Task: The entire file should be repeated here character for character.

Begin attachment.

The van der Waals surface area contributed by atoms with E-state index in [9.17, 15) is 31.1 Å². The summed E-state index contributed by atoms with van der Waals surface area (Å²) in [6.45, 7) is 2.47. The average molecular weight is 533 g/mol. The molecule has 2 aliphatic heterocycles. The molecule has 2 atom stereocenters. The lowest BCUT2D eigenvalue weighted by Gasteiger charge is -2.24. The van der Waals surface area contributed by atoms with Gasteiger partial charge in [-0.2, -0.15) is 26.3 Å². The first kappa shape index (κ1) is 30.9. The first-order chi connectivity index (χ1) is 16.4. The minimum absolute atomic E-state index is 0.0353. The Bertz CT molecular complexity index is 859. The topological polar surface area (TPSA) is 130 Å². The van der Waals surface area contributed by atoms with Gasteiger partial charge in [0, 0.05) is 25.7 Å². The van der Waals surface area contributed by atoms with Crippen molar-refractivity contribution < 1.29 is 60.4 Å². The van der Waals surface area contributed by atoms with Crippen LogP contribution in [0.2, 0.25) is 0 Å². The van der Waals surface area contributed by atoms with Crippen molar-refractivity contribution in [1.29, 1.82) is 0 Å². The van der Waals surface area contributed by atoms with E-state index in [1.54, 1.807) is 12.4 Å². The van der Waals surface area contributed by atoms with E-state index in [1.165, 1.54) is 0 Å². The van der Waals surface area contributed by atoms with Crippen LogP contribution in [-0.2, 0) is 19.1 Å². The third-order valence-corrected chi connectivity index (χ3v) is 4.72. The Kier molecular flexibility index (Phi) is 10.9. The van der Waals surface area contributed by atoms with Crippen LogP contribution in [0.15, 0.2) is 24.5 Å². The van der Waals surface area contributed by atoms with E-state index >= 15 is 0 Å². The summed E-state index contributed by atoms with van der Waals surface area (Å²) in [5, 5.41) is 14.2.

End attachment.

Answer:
The van der Waals surface area contributed by atoms with E-state index in [9.17, 15) is 31.1 Å². The summed E-state index contributed by atoms with van der Waals surface area (Å²) in [6.45, 7) is 2.47. The average molecular weight is 533 g/mol. The molecule has 2 aliphatic heterocycles. The molecule has 2 atom stereocenters. The lowest BCUT2D eigenvalue weighted by Gasteiger charge is -2.24. The van der Waals surface area contributed by atoms with Gasteiger partial charge in [-0.2, -0.15) is 26.3 Å². The first kappa shape index (κ1) is 30.9. The first-order chi connectivity index (χ1) is 16.4. The minimum absolute atomic E-state index is 0.0353. The Bertz CT molecular complexity index is 859. The topological polar surface area (TPSA) is 130 Å². The van der Waals surface area contributed by atoms with Gasteiger partial charge in [0, 0.05) is 25.7 Å². The van der Waals surface area contributed by atoms with Crippen molar-refractivity contribution < 1.29 is 60.4 Å². The van der Waals surface area contributed by atoms with Crippen LogP contribution in [0.2, 0.25) is 0 Å². The van der Waals surface area contributed by atoms with Crippen molar-refractivity contribution in [1.29, 1.82) is 0 Å². The van der Waals surface area contributed by atoms with E-state index in [1.54, 1.807) is 12.4 Å². The van der Waals surface area contributed by atoms with E-state index in [1.165, 1.54) is 0 Å². The van der Waals surface area contributed by atoms with Crippen LogP contribution in [-0.2, 0) is 19.1 Å². The third-order valence-corrected chi connectivity index (χ3v) is 4.72. The Kier molecular flexibility index (Phi) is 10.9. The van der Waals surface area contributed by atoms with Crippen LogP contribution in [0.15, 0.2) is 24.5 Å². The van der Waals surface area contributed by atoms with E-state index >= 15 is 0 Å². The summed E-state index contributed by atoms with van der Waals surface area (Å²) in [5, 5.41) is 14.2.